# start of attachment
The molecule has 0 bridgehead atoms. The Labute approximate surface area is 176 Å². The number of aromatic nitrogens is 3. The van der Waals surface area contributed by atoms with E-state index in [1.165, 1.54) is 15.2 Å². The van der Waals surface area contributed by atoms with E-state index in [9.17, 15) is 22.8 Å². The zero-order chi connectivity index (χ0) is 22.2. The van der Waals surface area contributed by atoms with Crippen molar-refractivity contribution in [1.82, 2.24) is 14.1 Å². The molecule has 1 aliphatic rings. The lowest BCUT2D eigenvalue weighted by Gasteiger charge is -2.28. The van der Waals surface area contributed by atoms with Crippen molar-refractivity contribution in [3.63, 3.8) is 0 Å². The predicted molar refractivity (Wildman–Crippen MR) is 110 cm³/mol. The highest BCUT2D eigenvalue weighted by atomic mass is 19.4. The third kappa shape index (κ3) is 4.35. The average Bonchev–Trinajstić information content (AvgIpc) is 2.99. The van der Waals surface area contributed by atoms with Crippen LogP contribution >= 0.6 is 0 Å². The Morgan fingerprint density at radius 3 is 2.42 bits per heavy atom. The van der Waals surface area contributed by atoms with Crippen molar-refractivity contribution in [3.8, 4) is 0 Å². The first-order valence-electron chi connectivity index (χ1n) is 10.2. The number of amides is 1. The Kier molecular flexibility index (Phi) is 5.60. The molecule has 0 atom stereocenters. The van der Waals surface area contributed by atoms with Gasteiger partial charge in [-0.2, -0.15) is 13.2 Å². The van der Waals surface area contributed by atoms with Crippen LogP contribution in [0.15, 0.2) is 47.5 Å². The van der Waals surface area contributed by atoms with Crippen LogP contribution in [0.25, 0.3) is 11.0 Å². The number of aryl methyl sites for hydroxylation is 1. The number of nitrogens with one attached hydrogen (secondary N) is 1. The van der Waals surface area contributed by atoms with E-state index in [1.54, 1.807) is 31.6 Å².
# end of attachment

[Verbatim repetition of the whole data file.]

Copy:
The molecule has 0 bridgehead atoms. The Labute approximate surface area is 176 Å². The number of aromatic nitrogens is 3. The van der Waals surface area contributed by atoms with E-state index in [1.165, 1.54) is 15.2 Å². The van der Waals surface area contributed by atoms with E-state index in [9.17, 15) is 22.8 Å². The zero-order chi connectivity index (χ0) is 22.2. The van der Waals surface area contributed by atoms with Crippen molar-refractivity contribution in [1.82, 2.24) is 14.1 Å². The molecule has 1 aliphatic rings. The lowest BCUT2D eigenvalue weighted by Gasteiger charge is -2.28. The van der Waals surface area contributed by atoms with Crippen molar-refractivity contribution in [3.63, 3.8) is 0 Å². The predicted molar refractivity (Wildman–Crippen MR) is 110 cm³/mol. The highest BCUT2D eigenvalue weighted by atomic mass is 19.4. The third kappa shape index (κ3) is 4.35. The average Bonchev–Trinajstić information content (AvgIpc) is 2.99. The van der Waals surface area contributed by atoms with Crippen LogP contribution >= 0.6 is 0 Å². The Morgan fingerprint density at radius 3 is 2.42 bits per heavy atom. The van der Waals surface area contributed by atoms with Crippen molar-refractivity contribution in [3.8, 4) is 0 Å². The first-order valence-electron chi connectivity index (χ1n) is 10.2. The number of amides is 1. The Kier molecular flexibility index (Phi) is 5.60. The molecule has 0 atom stereocenters. The van der Waals surface area contributed by atoms with Gasteiger partial charge in [-0.2, -0.15) is 13.2 Å². The van der Waals surface area contributed by atoms with Crippen LogP contribution in [0.15, 0.2) is 47.5 Å². The van der Waals surface area contributed by atoms with Crippen LogP contribution in [0.25, 0.3) is 11.0 Å². The number of aryl methyl sites for hydroxylation is 1. The number of nitrogens with one attached hydrogen (secondary N) is 1. The van der Waals surface area contributed by atoms with E-state index in [1.54, 1.807) is 31.6 Å².